New Library Branches Coming to Meridian

New library branches coming to Meridian 

The article below was published May 21, 2019 by KTVB Staff

MERIDIAN, Idaho — Voters said 'Yes' to new library branches in Meridian on Tuesday, passing a plant facilities levy with 67 percent of the vote.

The levy will cost $1.4 million per year for 10 years, and will be used to renovate, expand and modernize the city's library branches.

It will also pay for new branches in North Meridian and South Meridian, as well as cover major renovations to the main library branch on Cherry Lane.

According to the Meridian Library District, the main branch is 22 years old and needs some redesign work done.

The levy will cost taxpayers $1.00 per month for every $100,000 of taxable property value. It needed 55 percent approval to pass. Unofficiall numbers were 3,354 voters in favor of the levy and 1,640 against it - a 67.2 percent majority.

The Meridian Library District said before the 2019 levy, it has not passed any funding measures since 1995.

Linder Village gets thumbs up from City Council

Linder Village gets thumbs up from City Council

The article below was Published Jan 15, 2019 by Patty Bowen in Meridian Press

After over a year of design changes and public hearings, Linder Village will move forward in Meridian.

City Council on Tuesday night approved the commercial and residential development off Linder Road and Chinden Boulevard.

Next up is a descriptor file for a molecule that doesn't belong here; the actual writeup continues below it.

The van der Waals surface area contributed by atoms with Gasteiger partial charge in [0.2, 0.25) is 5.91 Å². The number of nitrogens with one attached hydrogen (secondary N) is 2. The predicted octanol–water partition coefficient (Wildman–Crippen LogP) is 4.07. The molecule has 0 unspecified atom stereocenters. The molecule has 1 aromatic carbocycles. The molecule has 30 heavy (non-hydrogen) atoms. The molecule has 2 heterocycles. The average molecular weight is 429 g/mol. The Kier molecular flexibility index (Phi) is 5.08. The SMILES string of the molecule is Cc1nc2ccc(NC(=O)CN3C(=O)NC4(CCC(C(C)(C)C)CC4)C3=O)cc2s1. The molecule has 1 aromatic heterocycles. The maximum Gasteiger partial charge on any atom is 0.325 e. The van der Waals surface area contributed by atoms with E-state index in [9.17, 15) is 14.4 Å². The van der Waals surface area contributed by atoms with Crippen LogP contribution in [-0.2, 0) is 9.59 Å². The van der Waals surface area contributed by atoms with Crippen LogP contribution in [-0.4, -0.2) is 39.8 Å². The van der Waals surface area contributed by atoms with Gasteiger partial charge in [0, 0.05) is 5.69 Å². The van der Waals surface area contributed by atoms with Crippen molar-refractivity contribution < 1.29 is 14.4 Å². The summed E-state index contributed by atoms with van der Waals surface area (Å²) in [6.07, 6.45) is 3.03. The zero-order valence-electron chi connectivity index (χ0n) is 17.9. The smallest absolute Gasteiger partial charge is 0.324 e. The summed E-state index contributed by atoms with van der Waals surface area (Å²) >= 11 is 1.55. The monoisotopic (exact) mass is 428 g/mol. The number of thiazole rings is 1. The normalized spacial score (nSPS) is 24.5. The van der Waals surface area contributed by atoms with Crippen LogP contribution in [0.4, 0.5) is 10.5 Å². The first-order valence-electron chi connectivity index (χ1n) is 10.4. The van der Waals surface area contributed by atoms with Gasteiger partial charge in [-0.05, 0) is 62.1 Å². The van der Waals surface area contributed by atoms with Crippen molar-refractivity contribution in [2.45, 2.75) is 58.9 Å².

The site plan is anchored by WinCo Foods and includes retail, restaurants, office space and two-story residential buildings on 81 acres. It was recommended for approval by Meridian Planning and Zoning on Nov. 15 after hours of testimony.

The motion to approve was made by Councilman Ty Palmer and voted in favor of by councilwomen Genesis Milam and Anne Little Roberts. City Council President Joe Borton abstained due to a conflict of interest.

The motion included a requirement that the WinCo Foods building be designed to match the exterior of the other buildings in the development, and that developers work with Ada County Highway District to install a traffic calming measure on North Bergman Avenue and West Bacall Steet in the neighborhood south of the development to deter cut-through traffic.

The revised plan incorporates a special building design for WinCo that reorients the receiving area to shield nearby houses from the noise of trucks unloading. Several residents are still concerned about the noise, though, especially the back-up alarms from trucks.

Roughly 140 people signed a petition to limit WinCo’s delivery hours to 6 a.m. to 11 p.m. Councilman Treg Bernt made a motion to approve the application with limited delivery hours, but that motion failed.

During the hearing, residents brought up other concerns, including the potential dangers of cut-through traffic on Bergman Street, lack of pedestrian flow and the lack of adherence to the city’s comprehensive plan. Some who testified said WinCo anchoring this development did not match the nearby neighborhood.

Others spoke in favor of the project. Councilwoman Anne Little Roberts said of the emails the city had received it was “10 to one in favor” of the project.